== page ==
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An overview of attention-related content on Genes to Cognition Online.
Attention is one of the fundamental cognitive processes. It is an important area of research in relation to attention deficit/hyperactivity disorder (ADHD), but is also integral to a number of processes and disorders. For example, in Attention and Memory, Nobel Laureate Eric Kandel discusses the importance of attention to memory formation. Genes associated with attention are similar to those associated with ADHD, and include the dopamine receptor DRD4 and the dopamine transporter, DAT1. Unsurprisingly, dopamine is the biochemical most intimately linked with attention, but serotonin and norepinephrine are also important. The frontal lobe, which is involved in higher, executive processes is the brain region most intimately linked to attention, but the parietal lobe is involved in spatial attention. GENES A number of candidate genes have been associated with ADHD, which are also important correlates of attentive processes in general. Use the chromosome Map of Disorders and Processes to explore some of the candidates. New techniques including whole genome scanning are providing increasingly powerful measures for understanding attention from the molecular perspective. BIOCHEMICALS Because two of the main candidate genes associated with attention are involved in receiving and transporting dopamine, this biochemical is of particular interest to researchers. Dopamine regulation in the brain is very much intimately associated with how the cortex develops, and this may underlie delayed neurodevelopment in ADHD. This disorder has also been associated with serotonin and norepinephrine (noradrenalin). CELLS In Brain Cells and ADHD, Professor Judith Rapoport explains that it has been difficult to find the cellular effects of ADHD because there are many candidate genes and so-called risk genes are never present in most of the patients. A more complete understanding the physiology of neurons, synapses, and glial cells will doubtless take us closer to understanding all disorders at the cellular level. BRAIN The prefrontal cortex (PFC) is an important determinant of “higher” brain functions. It is a critical part of the executive system, which refers to planning, reasoning, and attention. Use the G2C 3-D Brain to explore the PFC and to explore recent research abstracts. You can also explore the parietal cortex, which is an important correlate of spatial attention. In the Neuropathology of Attention, Professor Philip Shaw discusses these brain areas in relation to attentional processes. COGNITION Attention is considered to be a “higher” cognitive process, and correlates with measures of learning, memory, and intelligence. Selective attention refers to the ability to focus on some part of the environment, while simultaneously filtering out another. You can use the Inattentional Blindness external link to explore a fascinating experiment by Simons and Chabris (1999), which highlights an interesting aspect of selective attention! ENVIRONMENT In Environmental Factors in ADHD, Professor Philip Shaw discusses environmental risk factors associated with ADHD. These include alcohol and nicotine in the fetal brain and lead-poisoning in growing children. Diet as a risk factor is controversial, but a recent study by McCann and colleagues (2007) found that some food additives and colorants may have a very slight effect on the level of hyperactivity in all kids. In the Dana review article Diet and the Brain, these factors are explored further.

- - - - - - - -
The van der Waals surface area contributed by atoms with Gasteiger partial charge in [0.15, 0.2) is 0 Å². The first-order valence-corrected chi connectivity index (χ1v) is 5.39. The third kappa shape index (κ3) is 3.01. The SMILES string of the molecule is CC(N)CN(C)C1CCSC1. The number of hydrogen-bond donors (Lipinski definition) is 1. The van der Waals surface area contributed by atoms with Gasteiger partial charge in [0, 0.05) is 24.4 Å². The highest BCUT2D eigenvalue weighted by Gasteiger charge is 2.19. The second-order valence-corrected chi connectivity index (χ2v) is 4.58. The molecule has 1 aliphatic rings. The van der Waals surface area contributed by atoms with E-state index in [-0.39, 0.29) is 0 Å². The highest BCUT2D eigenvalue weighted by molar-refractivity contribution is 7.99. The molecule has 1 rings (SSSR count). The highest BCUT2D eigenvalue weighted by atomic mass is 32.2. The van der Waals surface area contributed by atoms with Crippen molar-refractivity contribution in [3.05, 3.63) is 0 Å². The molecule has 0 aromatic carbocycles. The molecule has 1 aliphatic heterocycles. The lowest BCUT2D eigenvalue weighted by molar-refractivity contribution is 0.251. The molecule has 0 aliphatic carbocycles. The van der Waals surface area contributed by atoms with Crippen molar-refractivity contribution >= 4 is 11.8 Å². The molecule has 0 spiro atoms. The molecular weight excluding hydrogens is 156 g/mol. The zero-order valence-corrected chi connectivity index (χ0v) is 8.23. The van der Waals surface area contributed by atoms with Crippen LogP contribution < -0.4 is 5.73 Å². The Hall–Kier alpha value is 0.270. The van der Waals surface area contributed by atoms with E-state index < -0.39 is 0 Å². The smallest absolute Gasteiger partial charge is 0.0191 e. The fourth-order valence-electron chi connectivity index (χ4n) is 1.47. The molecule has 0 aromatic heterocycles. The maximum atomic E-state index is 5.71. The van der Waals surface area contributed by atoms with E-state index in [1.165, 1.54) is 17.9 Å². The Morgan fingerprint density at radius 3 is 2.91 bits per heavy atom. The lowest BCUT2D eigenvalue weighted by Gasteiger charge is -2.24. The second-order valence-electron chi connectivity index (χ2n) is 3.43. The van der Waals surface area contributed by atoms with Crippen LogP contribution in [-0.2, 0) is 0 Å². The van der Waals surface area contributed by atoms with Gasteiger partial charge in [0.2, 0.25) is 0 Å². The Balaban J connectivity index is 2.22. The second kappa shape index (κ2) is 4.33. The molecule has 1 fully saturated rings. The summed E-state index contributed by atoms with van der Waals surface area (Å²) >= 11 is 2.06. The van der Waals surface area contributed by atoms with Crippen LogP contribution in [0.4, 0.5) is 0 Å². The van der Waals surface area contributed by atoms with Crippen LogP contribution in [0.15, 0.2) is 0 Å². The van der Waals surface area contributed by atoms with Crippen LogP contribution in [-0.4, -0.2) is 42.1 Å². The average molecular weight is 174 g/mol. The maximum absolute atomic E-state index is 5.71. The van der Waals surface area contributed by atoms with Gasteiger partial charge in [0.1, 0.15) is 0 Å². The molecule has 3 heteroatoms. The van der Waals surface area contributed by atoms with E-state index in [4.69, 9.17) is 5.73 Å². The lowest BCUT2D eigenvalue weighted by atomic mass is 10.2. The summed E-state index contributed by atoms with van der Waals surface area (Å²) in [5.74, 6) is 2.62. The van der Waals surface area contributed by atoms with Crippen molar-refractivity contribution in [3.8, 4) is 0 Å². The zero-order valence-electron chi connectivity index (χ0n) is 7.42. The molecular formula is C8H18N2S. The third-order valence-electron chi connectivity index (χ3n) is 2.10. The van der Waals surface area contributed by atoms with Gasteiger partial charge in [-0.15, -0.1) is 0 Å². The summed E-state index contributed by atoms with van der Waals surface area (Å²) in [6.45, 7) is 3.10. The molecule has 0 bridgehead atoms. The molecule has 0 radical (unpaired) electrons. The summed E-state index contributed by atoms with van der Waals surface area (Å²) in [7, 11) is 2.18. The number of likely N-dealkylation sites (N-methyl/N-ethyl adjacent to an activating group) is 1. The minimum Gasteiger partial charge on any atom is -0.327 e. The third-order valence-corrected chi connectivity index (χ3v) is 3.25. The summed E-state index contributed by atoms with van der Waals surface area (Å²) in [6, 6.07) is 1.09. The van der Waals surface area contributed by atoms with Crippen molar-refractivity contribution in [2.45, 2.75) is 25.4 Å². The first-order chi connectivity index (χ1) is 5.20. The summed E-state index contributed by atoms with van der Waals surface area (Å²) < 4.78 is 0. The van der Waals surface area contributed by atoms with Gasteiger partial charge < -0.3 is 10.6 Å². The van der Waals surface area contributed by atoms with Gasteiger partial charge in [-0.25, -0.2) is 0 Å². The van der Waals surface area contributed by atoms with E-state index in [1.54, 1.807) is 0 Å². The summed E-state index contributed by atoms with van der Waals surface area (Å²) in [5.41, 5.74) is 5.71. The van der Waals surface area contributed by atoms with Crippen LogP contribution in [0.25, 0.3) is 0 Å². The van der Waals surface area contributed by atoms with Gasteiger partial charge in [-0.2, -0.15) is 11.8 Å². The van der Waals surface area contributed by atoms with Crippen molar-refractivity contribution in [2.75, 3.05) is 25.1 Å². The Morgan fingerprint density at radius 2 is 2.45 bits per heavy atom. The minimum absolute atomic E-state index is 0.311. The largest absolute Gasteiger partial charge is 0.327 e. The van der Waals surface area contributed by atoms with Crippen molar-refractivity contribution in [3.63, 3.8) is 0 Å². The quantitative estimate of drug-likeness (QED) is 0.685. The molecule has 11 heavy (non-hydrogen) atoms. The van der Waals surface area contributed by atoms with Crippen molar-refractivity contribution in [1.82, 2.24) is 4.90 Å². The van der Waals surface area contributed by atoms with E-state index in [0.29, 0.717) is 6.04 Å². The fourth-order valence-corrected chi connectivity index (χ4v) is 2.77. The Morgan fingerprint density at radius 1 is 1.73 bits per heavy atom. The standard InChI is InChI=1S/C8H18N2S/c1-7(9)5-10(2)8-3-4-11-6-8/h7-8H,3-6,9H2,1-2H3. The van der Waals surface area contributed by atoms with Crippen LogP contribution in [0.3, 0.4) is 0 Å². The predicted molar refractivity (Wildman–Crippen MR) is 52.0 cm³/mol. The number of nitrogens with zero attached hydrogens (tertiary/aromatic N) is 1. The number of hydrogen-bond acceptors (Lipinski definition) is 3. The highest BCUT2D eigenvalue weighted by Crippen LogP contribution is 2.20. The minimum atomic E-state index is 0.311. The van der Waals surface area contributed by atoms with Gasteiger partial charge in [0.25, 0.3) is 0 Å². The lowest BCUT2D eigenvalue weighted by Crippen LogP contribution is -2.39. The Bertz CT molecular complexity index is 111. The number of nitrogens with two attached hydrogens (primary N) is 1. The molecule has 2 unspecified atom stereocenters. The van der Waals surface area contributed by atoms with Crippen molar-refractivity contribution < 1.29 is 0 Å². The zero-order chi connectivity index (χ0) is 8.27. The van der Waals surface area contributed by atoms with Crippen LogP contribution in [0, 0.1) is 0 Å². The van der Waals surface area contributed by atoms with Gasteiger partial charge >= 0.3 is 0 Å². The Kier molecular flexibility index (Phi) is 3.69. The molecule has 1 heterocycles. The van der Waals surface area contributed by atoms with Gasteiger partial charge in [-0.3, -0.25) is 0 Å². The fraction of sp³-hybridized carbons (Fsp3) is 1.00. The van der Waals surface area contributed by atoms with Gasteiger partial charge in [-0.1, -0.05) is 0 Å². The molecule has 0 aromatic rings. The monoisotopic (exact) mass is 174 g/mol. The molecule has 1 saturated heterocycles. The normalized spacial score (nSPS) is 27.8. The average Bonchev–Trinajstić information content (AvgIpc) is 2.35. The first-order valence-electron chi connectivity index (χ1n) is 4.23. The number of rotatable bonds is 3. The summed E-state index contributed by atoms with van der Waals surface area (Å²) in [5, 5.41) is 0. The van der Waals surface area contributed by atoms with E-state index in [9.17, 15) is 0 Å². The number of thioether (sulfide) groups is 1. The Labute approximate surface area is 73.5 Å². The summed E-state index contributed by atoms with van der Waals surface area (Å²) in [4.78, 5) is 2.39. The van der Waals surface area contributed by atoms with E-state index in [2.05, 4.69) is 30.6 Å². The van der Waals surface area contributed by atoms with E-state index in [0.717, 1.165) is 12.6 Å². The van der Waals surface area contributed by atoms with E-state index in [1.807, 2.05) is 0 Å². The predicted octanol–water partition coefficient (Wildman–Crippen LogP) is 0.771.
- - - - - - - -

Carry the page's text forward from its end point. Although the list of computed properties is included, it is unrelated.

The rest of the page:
attention, deficit, hyperactivity, disorder, adhd, prefrontal, cortex, pfc, gene, biochemical, cell, brain, cognition, behavior, environment, dopamine
Creative Commons License This work by Cold Spring Harbor Laboratory is licensed under a Creative Commons Attribution-Noncommercial-No Derivative Works 3.0 United States License.

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